Changing unsustainable natural resource use in agricultural landscapes is a complex social-ecological challenge that cannot be addressed through traditional reductionist science. More holistic and inclusive (or transdisciplinary) processes are needed. This paper describes a transdisciplinary project for natural resource management planning in two regions (Eyre Peninsula and South Australian Murray-Darling Basin) of southern Australia. With regional staff, we reviewed previous planning to gain an understanding of the processes used and to identify possible improvement in plan development and its operation. We then used an envisioning process to develop a value-rich narrative of regional aspirations to assist stakeholder engagement and inform the development of a land use management option assessment tool called the landscape futures analysis tool (LFAT). Finally, we undertook an assessment of the effectiveness of the process through semi-structured stakeholder interviews. The planning process review highlighted the opinion that the regional plans were not well informed by available science, that they lacked flexibility, and were only intermittently used after publication. The envisioning process identified shared values-generally described as a trust, language that is easily understood, wise use of resources, collaboration and inclusiveness. LFAT was designed to bring the best available science together in a form that would have use in planning, during community consultation and in assessing regional management operations. The LFAT provided spatially detailed but simple models of agricultural yields and incomes, plant biodiversity, weed distribution, and carbon sequestration associated with future combinations of climate, commodity and carbon prices, and costs of production. Stakeholders were impressed by the presentation and demonstration results of the software. While there was anecdotal evidence that the project provided learning opportunities and increased understanding of potential land use change associated with management options under global change, the direct evidence of influence in the updated regional plan was limited. This project had elements required for success in transdisciplinary research, but penetration seems limited. Contributing factors appear to be a complexity of climate effects with economic uncertainty, lack of having the project embedded in the plan revision process, limited continuity and capacity of end users and limited after project support and promotion. Strategies are required to minimise the controlling influence that these limitations can have.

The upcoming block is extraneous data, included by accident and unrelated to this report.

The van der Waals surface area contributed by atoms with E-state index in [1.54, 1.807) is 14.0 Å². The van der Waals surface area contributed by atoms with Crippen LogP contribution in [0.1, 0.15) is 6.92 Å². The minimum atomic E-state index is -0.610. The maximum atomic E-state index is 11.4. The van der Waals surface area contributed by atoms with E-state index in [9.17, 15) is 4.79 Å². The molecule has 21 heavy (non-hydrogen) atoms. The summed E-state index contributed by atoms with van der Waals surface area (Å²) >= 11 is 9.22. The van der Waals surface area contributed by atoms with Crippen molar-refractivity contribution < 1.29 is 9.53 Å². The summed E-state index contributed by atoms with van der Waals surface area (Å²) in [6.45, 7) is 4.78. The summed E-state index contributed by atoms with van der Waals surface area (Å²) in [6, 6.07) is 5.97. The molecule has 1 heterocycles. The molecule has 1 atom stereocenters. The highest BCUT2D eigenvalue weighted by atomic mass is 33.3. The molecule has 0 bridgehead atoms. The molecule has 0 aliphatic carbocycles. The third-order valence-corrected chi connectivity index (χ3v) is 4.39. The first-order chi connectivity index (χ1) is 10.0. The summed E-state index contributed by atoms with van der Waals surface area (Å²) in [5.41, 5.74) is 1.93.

Keywords: Envisioning; Landscape futures analysis; Management options; Regional planning; Transdisciplinary; Values-rich narrative.